Construction of a mound fire can be accomplished by using simple tools: a garden trowel, large stuff sack and a ground cloth or plastic garbage bag.

Follow the simple steps below:

  1. Collect some mineral soil, sand, or gravel from an already disturbed source. The root hole of a toppled tree is one such source.
  2. Lay a ground cloth on the fire site and then spread the soil into a circular, flat-topped mound at least 3 to 5 inches thick. The thickness of the mound is critical to insulate the ground below from the heat of the fire. The ground cloth or garbage bag is important only in that it makes cleaning up the fire much easier. The circumference of the mound should be larger than the size of the fire to allow for the spreading of coals. The advantage of the mound fire is that it can be built on flat exposed rock or on an organic surface such as litter, duff or grass.

What about a fire pan?
fire_pan.jpg
Use of a fire pan is a good alternative for fire building. Metal oil drain pans and some backyard barbecue grills make effective and inexpensive fire pans. The pan should have at least three-inch-high sides. It should be elevated on rocks or lined with mineral soil so the heat does not scorch the ground.

What about firewood and clean-up?

Standing trees, dead or alive, are home to birds and insects, so leave them intact. Fallen trees also provide bird and animal shelter, increase water holding capacity of the soil, and recycle nutrients back into the environment through decomposition. Stripping branches from standing or fallen trees also detracts from an area’s natural appearance.

  • Avoid using hatchets, saws, or breaking branches off standing or downed trees. Dead and down wood burns easily, is easy to collect and leaves less impact.
  • Use small pieces of wood no larger than the diameter of an adult wrist that can be broken with your hands.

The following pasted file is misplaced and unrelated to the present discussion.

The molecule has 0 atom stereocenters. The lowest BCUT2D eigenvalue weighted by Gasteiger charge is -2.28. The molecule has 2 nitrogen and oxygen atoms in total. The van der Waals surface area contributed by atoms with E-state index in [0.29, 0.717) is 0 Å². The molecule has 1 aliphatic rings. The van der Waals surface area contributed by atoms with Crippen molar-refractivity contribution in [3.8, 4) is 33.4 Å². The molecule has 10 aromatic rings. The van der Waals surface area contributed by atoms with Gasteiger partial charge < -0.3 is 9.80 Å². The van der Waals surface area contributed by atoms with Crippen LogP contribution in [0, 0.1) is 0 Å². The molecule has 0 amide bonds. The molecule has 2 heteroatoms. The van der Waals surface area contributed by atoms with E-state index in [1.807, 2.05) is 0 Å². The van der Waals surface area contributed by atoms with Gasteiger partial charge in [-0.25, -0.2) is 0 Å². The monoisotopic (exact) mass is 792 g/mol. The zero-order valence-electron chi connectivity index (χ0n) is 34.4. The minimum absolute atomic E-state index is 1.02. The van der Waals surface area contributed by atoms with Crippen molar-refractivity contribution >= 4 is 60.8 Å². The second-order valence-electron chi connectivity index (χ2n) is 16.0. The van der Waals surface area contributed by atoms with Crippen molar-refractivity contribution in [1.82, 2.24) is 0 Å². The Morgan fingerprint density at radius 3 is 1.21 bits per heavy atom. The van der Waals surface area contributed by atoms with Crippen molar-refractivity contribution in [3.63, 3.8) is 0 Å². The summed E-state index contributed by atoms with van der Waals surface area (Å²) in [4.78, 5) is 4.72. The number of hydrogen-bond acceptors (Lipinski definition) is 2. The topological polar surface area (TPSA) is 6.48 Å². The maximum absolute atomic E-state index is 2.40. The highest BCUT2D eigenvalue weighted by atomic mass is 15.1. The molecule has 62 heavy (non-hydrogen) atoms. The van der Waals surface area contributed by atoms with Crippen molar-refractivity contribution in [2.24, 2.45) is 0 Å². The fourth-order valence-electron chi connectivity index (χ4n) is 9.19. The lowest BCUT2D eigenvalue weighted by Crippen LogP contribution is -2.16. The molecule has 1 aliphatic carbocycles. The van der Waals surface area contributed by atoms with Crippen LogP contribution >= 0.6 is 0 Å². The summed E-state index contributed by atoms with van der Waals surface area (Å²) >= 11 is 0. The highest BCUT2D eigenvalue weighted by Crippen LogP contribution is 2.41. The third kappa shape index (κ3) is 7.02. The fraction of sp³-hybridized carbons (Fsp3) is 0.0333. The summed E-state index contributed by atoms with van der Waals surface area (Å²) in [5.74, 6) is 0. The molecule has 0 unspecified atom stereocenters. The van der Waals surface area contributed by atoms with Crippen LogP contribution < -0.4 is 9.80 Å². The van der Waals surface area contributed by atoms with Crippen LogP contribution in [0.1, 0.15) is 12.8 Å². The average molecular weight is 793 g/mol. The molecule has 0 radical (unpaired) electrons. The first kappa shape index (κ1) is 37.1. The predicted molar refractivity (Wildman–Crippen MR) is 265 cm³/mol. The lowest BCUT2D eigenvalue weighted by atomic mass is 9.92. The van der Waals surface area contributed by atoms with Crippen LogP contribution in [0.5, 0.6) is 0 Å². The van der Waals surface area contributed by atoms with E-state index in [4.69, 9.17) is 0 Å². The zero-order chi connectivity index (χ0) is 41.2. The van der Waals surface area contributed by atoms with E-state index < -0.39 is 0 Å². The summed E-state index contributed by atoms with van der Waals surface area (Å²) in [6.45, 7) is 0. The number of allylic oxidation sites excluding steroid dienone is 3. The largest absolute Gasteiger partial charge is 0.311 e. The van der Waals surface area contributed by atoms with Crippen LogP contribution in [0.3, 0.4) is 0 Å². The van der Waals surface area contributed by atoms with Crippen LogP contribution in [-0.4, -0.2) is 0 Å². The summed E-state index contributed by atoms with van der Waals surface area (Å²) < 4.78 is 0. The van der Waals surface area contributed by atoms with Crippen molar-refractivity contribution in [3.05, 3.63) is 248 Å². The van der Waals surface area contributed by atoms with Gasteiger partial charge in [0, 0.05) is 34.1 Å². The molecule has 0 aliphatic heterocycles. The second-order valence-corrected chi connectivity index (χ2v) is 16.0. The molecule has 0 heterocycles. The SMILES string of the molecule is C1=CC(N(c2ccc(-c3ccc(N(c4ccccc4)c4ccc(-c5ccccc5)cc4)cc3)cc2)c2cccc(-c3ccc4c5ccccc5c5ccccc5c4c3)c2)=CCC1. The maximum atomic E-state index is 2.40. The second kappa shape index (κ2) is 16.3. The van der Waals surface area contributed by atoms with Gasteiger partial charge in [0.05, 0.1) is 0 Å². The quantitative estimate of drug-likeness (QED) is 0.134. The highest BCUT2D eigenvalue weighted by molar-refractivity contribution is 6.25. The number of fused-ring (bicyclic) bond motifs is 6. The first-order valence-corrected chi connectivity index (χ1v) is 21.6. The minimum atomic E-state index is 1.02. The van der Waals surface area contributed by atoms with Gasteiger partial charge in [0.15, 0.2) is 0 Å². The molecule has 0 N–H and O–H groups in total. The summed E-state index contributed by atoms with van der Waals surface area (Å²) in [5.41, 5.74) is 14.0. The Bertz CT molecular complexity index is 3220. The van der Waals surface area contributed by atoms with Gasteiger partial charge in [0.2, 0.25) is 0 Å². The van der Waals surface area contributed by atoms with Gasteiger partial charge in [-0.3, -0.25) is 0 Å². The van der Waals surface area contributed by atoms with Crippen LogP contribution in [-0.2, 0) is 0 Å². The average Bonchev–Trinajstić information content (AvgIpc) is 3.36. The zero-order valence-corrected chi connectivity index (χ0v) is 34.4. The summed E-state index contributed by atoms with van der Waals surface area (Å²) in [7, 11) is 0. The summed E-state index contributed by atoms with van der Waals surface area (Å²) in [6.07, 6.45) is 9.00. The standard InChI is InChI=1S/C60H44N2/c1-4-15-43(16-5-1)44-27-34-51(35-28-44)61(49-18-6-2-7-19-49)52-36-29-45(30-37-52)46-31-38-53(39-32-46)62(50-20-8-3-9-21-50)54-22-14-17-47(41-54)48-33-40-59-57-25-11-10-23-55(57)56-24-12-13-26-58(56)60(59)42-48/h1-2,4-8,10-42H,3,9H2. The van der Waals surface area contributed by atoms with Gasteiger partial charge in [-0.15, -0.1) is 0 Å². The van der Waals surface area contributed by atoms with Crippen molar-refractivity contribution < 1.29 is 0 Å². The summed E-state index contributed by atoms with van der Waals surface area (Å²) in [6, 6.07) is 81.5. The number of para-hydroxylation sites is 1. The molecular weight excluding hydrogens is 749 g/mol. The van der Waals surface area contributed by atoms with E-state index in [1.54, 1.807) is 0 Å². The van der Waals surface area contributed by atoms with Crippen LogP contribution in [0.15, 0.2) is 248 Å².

• Gather wood over a wide area away from camp. Use dry drift wood on rivers and sea shores.
  • Don’t bring firewood from home. Either buy it from a local source or gather it responsibly where allowed.
  • Burn all wood to white ash, grind small coals to ash between your gloved hands, thoroughly soak with water, and scatter the remains over a large area away from camp. Ashes may have to be packed out in river corridors.
  • Replace soil where you found it when cleaning up a mound or pan fire.
  • Scatter unused wood to keep the area as natural looking as possible.
  • Pack out any campfire litter. Plastic items and foil-lined wrappers should never be burned in a camp fire.

Fire Safety

  • Provide adequate supervision for young people when using stoves or fires.
  • Follow all product and safety labels for stoves.
  • Use approved containers for fuel.
  • Never leave a fire unattended.
  • Keep wood and other fuel sources away from fire.
  • Thoroughly extinguish all fires.

Taken from www.lnt.org.  See more at: https://lnt.org/learn/principle-5#sthash.4DbzezMB.dpuf

Join me on Saturday June 13th for a Leave No Trace Awareness Workshop or later this summer for a Leave No Trace Trainer Workshop!

DennisonTeachingStay safe and happy trails,

Dennison Webb, M.A.
Founder | Executive Director